Horticulture, hypermasculinity and mental wellbeing: the connections in a male prison context

Seymour, Florence (2019) Horticulture, hypermasculinity and mental wellbeing: the connections in a male prison context. Doctoral thesis, University of Central Lancashire.

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This thesis explores the interconnections between horticulture, hypermasculinity and mental wellbeing. It focusses on male prisoners and staff experiences of engaging with a North West horticulture programme called Greener on the Outside: For Prisons (GOOP) in a category B prison in North West England. The study forms part of a wider, regional programme aiming to tackle health inequalities amongst various population groups funded by the National Institute for Health Research (NIHR). Masculinities and horticulture are both well-researched areas within prison settings in particular; therefore this thesis provides an original contribution to knowledge by combining the two themes and exploring the interconnections.
The study was underpinned by a social constructionist epistemology and informed by symbolic interactionism and critical inquiry. In terms of methodology the research utilised a critical ethnographic approach using a range of qualitative data collection methods: active participant observation, guided conversations and individual in-depth interviews. Using a critical lens for the study allowed the research not only to explore ‘what is’ but also ‘what could be’ within the criminal justice system.
The main period of data collection was conducted over a 17 week time frame, with a sample of 34 prisoners and seven members of staff. The critical ethnographic approach and combination of methods used generated rich data capturing the lived experiences, personal journeys and stories of those involved in GOOP – revealing findings based on complex meanings and interpretations.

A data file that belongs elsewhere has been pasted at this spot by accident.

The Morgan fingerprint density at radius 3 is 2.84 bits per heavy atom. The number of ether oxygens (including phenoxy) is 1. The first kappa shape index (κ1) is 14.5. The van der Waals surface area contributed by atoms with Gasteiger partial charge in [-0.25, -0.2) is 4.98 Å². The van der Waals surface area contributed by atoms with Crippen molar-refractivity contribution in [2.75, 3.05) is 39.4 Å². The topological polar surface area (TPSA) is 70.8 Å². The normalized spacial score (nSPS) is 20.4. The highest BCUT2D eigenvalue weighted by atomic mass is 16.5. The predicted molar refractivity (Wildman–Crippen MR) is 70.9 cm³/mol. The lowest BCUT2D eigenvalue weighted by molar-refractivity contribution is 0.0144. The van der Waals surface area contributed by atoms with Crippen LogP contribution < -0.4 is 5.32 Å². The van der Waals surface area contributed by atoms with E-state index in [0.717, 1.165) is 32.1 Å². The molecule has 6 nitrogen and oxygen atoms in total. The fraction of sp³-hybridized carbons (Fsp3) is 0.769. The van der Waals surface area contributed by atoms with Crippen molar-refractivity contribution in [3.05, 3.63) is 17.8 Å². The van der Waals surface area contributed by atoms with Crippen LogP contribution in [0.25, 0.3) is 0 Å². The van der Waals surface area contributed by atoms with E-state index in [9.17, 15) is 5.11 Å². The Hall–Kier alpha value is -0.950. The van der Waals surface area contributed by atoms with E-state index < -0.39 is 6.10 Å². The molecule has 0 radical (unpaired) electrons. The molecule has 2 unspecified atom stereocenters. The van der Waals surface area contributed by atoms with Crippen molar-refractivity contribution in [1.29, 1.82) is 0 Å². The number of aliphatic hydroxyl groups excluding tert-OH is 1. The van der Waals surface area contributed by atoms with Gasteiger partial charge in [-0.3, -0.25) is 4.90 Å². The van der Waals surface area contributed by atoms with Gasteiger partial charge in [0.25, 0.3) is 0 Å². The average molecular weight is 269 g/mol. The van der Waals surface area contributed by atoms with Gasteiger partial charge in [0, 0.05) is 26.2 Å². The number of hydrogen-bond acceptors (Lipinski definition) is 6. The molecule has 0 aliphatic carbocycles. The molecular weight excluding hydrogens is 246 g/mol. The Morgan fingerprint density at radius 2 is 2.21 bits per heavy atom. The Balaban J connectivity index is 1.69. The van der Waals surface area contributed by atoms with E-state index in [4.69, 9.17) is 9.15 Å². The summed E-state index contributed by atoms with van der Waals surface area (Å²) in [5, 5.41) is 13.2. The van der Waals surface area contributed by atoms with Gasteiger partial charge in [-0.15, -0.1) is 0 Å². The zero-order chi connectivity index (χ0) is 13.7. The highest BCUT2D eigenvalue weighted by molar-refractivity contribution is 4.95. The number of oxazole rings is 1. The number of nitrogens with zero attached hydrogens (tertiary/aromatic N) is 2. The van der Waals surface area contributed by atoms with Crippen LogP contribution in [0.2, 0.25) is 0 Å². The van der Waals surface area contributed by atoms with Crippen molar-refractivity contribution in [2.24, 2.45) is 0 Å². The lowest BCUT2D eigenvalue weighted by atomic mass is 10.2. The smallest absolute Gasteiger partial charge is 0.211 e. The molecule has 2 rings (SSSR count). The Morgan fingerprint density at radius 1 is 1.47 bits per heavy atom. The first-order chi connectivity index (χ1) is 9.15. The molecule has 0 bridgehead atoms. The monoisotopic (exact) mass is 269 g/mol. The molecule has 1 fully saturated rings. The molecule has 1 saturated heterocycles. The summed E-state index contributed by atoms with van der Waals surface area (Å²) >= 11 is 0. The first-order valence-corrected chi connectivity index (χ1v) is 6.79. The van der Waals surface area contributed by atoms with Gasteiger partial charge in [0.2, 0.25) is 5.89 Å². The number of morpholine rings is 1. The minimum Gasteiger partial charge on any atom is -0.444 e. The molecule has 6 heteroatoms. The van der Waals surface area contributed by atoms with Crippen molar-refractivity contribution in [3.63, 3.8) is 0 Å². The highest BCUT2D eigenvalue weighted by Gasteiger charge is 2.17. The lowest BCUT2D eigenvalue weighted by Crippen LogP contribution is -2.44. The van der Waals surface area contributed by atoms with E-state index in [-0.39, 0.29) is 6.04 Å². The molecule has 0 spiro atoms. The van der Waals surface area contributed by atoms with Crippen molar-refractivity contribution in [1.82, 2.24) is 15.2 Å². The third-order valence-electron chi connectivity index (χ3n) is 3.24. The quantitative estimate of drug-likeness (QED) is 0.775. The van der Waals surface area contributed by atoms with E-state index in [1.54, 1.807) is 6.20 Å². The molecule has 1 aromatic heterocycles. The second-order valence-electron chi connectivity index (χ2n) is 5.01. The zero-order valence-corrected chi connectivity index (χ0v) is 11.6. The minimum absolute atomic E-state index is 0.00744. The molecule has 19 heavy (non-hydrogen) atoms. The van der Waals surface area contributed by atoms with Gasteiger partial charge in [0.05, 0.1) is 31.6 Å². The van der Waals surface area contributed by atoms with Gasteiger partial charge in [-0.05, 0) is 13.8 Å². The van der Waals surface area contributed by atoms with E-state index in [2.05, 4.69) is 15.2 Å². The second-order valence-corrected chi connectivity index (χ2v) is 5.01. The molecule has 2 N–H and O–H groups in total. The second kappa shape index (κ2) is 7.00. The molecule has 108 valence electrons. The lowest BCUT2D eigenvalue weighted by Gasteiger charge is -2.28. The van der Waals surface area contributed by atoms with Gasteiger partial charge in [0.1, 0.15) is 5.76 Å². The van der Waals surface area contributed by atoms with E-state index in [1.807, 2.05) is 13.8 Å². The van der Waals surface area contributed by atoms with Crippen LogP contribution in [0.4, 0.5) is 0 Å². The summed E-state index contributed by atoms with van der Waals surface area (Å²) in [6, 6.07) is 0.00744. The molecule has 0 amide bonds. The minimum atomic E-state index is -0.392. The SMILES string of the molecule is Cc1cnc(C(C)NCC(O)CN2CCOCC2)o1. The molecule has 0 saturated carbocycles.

The findings contribute to knowledge and understanding of the importance of engaging in horticulture with particular reference to community, trust, green environments, biophilic design, experiencing hope and reducing hypermasculine behaviours through responsibilities, nurturing and the presence of females. With GOOP offering a small, community-like atmosphere within prison, this invoked trust, friendships and positive interactions between prisoners and staff. The hypermasculine norms so often prevalent in prisons were notably absent on GOOP, with connections made between caring for plants, healthily re-establishing the male role and interacting with females. The range of tasks available for GOOP prisoners offered opportunities for prisoners to develop personally and socially, a chance to improve their mental wellbeing with specific mental illnesses addressed. This research offers an original contribution to knowledge as it combines three highly researched concepts; hypermasculinity, horticulture and mental wellbeing with pertinent connections established through reductions in hypermasculine behaviour when interacting with nature. It highlights the potential for positive masculinities in prison, the creation of community through horticulture and, as a result, the enhancement in mental wellbeing.
The recognition and reach of GOOP horticulture programmes is growing, with increasing interest in applying the programme in regions outside of the North West. This highlights the relevance and significance of the research findings and their potential to impact future policy and practice. Recommendations arising from the findings – for example, working outside in the fresh air, creating a small community and encouraging creativity – will be shared with relevant stakeholders within the GOOP network and wider prison system to ensure reach and enable the impact of the research is maximised.

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